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Ripley and the Talented Ms Highsmith

The Talented Mister Ripley coverIt was only five years ago that I first read Patricia Highsmith’s The Talented Mr Ripley. I read it this week because it is on my self-assigned “reading list” and also because, since finishing the “Ripliad” a couple of years ago, I’ve wanted to go back and re-read the first book in the series and witness, again, the birth of one of the truly unforgettable characters of 20th century fiction.[1]

I must say that the experience of revisiting this after having read through the rest of the series was somewhat disorienting. I found it hard to reconcile the 25-year-old boy Ripley, an insecure, self-loathing, repressed homosexual and a sloppy, rash murderer, with the self-assured, suave, dutiful-if-not-passionate husband to Heloise, and carefully calculating criminal of the later novels. Tom Ripley is 31 or so in the second book and would have naturally matured, of course, but as I re-read his debut he didn’t quite jibe with the character that had developed in my head over the course of the series. This quite likely says more about my memory and/or imagination than any real flaw in Highsmith’s portrait of Ripley. But in any case I doubt she had anticipated a “Ripliad” at the time she wrote this book (it would be fifteen years before she wrote a sequel), and her conception of the character undoubtedly evolved during those years from 1955 to 1970.

Patricia Highsmith’s The Talented Mr Ripley is listed at #3 on Bachblog’s 46 Great 20th Century Crime Novels. It was first published in 1955.

Highsmith’s psychological crime thrillers deserve more attention than they get. I am amazed that only this one made the list of great crime novels I put together based on critical and popular opinion as reflected in “best in genre” lists gleaned from the Internet. Strangers on a Train (even better than the Hitchcock movie that is somewhat loosely based on it) belongs on any list of this sort. I would pick the second Ripley novel (Ripley Under Ground) over the first, and at least four of the five in the series are top-notch. Her highly-praised The Price of Salt (I haven’t read it–yet) is said to have been a major influence on Nabokov’s Lolita. The Blunderer and Suspension of Mercy are brilliant IMHO, and The Tremor of Forgery (I haven’t read it–yet) was called her finest novel by Graham Greene.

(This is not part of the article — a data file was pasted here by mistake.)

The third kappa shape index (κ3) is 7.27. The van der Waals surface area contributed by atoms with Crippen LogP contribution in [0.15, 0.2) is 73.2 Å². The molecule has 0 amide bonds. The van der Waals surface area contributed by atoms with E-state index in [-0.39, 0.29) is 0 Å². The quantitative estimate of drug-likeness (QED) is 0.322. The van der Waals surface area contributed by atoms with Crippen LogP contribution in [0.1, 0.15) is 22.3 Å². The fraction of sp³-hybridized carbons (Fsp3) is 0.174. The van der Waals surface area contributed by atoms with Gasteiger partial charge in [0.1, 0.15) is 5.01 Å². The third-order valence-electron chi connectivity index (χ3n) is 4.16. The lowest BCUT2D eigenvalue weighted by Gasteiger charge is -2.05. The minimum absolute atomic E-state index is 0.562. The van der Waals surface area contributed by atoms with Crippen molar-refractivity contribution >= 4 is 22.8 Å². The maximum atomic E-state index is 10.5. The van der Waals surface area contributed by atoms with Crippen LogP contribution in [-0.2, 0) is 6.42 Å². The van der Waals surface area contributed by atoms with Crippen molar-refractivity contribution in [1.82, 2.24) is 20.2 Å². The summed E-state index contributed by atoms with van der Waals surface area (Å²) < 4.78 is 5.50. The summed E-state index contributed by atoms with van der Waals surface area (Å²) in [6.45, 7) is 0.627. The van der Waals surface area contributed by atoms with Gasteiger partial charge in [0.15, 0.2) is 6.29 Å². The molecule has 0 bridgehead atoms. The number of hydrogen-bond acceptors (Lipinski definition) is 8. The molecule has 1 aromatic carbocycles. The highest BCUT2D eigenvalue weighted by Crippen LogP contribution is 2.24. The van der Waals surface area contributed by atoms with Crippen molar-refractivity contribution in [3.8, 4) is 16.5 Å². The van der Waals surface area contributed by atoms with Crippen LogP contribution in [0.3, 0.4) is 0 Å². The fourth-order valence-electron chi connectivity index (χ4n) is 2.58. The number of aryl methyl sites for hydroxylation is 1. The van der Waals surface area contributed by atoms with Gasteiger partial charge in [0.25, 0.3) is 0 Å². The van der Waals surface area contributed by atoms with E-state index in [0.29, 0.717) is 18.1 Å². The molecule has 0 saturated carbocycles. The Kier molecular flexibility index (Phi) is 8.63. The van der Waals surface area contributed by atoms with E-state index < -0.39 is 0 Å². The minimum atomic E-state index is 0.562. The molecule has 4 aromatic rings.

Reading list be damned! I am looking forward to reading and re-reading her novels, and to Andrew Wilson’s Beautiful Shadow: A Life of Patricia Highsmith. From what little I know about her–much of it unflattering–it is clear that she was a character as interesting as any she created. And that says quite a bit.


  1. My “self-assigned reading list” consists of the 113 Great 20th Century Novels, 46 Great 20th Century Crime Novels and 45 Great 20th Century SciFi/Fantasy Novels and I have set a goal to read as many of them as I can during my retirement (which began in August 2011). [^]

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